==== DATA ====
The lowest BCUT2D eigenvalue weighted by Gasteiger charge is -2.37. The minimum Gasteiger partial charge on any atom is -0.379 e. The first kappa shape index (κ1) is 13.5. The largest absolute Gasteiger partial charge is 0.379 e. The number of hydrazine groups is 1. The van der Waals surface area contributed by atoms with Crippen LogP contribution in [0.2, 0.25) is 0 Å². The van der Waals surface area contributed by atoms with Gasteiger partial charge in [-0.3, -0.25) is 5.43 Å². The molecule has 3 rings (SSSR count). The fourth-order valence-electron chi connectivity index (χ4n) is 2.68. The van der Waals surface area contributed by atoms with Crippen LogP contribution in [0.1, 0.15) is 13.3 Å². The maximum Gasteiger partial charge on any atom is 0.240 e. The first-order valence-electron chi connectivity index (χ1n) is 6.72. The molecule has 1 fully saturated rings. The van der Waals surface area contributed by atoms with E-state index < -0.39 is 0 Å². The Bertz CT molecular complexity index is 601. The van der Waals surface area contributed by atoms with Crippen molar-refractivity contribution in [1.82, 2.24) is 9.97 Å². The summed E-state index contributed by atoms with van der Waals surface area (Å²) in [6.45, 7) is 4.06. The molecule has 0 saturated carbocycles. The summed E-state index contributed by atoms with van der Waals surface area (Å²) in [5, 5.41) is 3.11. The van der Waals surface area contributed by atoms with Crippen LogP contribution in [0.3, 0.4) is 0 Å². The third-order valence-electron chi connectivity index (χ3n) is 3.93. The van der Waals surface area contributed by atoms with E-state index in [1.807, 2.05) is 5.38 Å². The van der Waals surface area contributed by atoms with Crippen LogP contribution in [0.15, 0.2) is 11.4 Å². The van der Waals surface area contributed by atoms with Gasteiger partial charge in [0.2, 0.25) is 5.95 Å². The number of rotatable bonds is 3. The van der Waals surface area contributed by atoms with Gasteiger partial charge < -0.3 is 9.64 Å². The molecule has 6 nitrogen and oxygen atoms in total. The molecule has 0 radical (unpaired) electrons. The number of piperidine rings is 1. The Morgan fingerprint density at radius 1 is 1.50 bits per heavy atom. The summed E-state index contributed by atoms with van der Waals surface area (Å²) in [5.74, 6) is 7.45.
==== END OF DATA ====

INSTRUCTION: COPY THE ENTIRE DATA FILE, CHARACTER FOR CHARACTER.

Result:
The lowest BCUT2D eigenvalue weighted by Gasteiger charge is -2.37. The minimum Gasteiger partial charge on any atom is -0.379 e. The first kappa shape index (κ1) is 13.5. The largest absolute Gasteiger partial charge is 0.379 e. The number of hydrazine groups is 1. The van der Waals surface area contributed by atoms with Crippen LogP contribution in [0.2, 0.25) is 0 Å². The van der Waals surface area contributed by atoms with Gasteiger partial charge in [-0.3, -0.25) is 5.43 Å². The molecule has 3 rings (SSSR count). The fourth-order valence-electron chi connectivity index (χ4n) is 2.68. The van der Waals surface area contributed by atoms with Crippen LogP contribution in [0.1, 0.15) is 13.3 Å². The maximum Gasteiger partial charge on any atom is 0.240 e. The first-order valence-electron chi connectivity index (χ1n) is 6.72. The molecule has 1 fully saturated rings. The van der Waals surface area contributed by atoms with E-state index < -0.39 is 0 Å². The Bertz CT molecular complexity index is 601. The van der Waals surface area contributed by atoms with Crippen molar-refractivity contribution in [1.82, 2.24) is 9.97 Å². The summed E-state index contributed by atoms with van der Waals surface area (Å²) in [6.45, 7) is 4.06. The molecule has 0 saturated carbocycles. The summed E-state index contributed by atoms with van der Waals surface area (Å²) in [5, 5.41) is 3.11. The van der Waals surface area contributed by atoms with Crippen LogP contribution in [0.3, 0.4) is 0 Å². The third-order valence-electron chi connectivity index (χ3n) is 3.93. The van der Waals surface area contributed by atoms with E-state index in [1.807, 2.05) is 5.38 Å². The van der Waals surface area contributed by atoms with Crippen LogP contribution in [0.15, 0.2) is 11.4 Å². The van der Waals surface area contributed by atoms with Gasteiger partial charge in [0.2, 0.25) is 5.95 Å². The number of rotatable bonds is 3. The van der Waals surface area contributed by atoms with Gasteiger partial charge < -0.3 is 9.64 Å². The molecule has 6 nitrogen and oxygen atoms in total. The molecule has 0 radical (unpaired) electrons. The number of piperidine rings is 1. The Morgan fingerprint density at radius 1 is 1.50 bits per heavy atom. The summed E-state index contributed by atoms with van der Waals surface area (Å²) in [5.74, 6) is 7.45.